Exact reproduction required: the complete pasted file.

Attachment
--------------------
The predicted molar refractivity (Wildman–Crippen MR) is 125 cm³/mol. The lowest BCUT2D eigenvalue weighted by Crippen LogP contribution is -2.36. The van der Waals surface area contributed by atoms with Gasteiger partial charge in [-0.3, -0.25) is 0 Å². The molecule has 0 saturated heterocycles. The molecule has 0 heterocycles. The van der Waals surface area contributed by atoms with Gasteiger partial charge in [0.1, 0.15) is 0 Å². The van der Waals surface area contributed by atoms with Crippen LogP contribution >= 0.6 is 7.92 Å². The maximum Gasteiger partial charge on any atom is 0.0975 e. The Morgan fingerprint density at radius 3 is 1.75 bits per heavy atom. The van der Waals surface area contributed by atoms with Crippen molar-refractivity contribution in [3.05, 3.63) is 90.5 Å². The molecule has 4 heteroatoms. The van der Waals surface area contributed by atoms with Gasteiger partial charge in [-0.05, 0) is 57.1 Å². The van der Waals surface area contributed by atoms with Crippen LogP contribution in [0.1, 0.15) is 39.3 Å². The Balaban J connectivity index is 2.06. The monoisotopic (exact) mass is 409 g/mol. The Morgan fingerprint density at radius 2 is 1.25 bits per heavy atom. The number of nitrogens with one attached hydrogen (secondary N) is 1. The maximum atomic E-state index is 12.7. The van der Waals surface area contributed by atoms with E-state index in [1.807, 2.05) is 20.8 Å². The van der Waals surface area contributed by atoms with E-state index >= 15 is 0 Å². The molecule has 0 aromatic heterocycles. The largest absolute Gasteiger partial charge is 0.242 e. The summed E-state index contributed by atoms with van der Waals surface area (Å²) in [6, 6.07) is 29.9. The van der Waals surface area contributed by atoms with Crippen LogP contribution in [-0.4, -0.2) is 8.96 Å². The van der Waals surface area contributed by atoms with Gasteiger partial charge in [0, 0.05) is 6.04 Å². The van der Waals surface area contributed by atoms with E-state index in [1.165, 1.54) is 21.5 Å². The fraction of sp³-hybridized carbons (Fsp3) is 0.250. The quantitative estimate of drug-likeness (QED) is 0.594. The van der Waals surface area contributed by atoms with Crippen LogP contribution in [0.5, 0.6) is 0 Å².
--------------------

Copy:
The predicted molar refractivity (Wildman–Crippen MR) is 125 cm³/mol. The lowest BCUT2D eigenvalue weighted by Crippen LogP contribution is -2.36. The van der Waals surface area contributed by atoms with Gasteiger partial charge in [-0.3, -0.25) is 0 Å². The molecule has 0 saturated heterocycles. The molecule has 0 heterocycles. The van der Waals surface area contributed by atoms with Gasteiger partial charge in [0.1, 0.15) is 0 Å². The van der Waals surface area contributed by atoms with Crippen LogP contribution >= 0.6 is 7.92 Å². The maximum Gasteiger partial charge on any atom is 0.0975 e. The Morgan fingerprint density at radius 3 is 1.75 bits per heavy atom. The van der Waals surface area contributed by atoms with Crippen molar-refractivity contribution in [3.05, 3.63) is 90.5 Å². The molecule has 4 heteroatoms. The van der Waals surface area contributed by atoms with Gasteiger partial charge in [-0.05, 0) is 57.1 Å². The van der Waals surface area contributed by atoms with Crippen LogP contribution in [0.1, 0.15) is 39.3 Å². The Balaban J connectivity index is 2.06. The monoisotopic (exact) mass is 409 g/mol. The Morgan fingerprint density at radius 2 is 1.25 bits per heavy atom. The number of nitrogens with one attached hydrogen (secondary N) is 1. The maximum atomic E-state index is 12.7. The van der Waals surface area contributed by atoms with E-state index in [1.807, 2.05) is 20.8 Å². The van der Waals surface area contributed by atoms with E-state index >= 15 is 0 Å². The molecule has 0 aromatic heterocycles. The largest absolute Gasteiger partial charge is 0.242 e. The summed E-state index contributed by atoms with van der Waals surface area (Å²) in [6, 6.07) is 29.9. The van der Waals surface area contributed by atoms with Crippen LogP contribution in [-0.4, -0.2) is 8.96 Å². The van der Waals surface area contributed by atoms with Gasteiger partial charge in [0, 0.05) is 6.04 Å². The van der Waals surface area contributed by atoms with E-state index in [1.165, 1.54) is 21.5 Å². The fraction of sp³-hybridized carbons (Fsp3) is 0.250. The quantitative estimate of drug-likeness (QED) is 0.594. The van der Waals surface area contributed by atoms with Crippen LogP contribution in [0.5, 0.6) is 0 Å².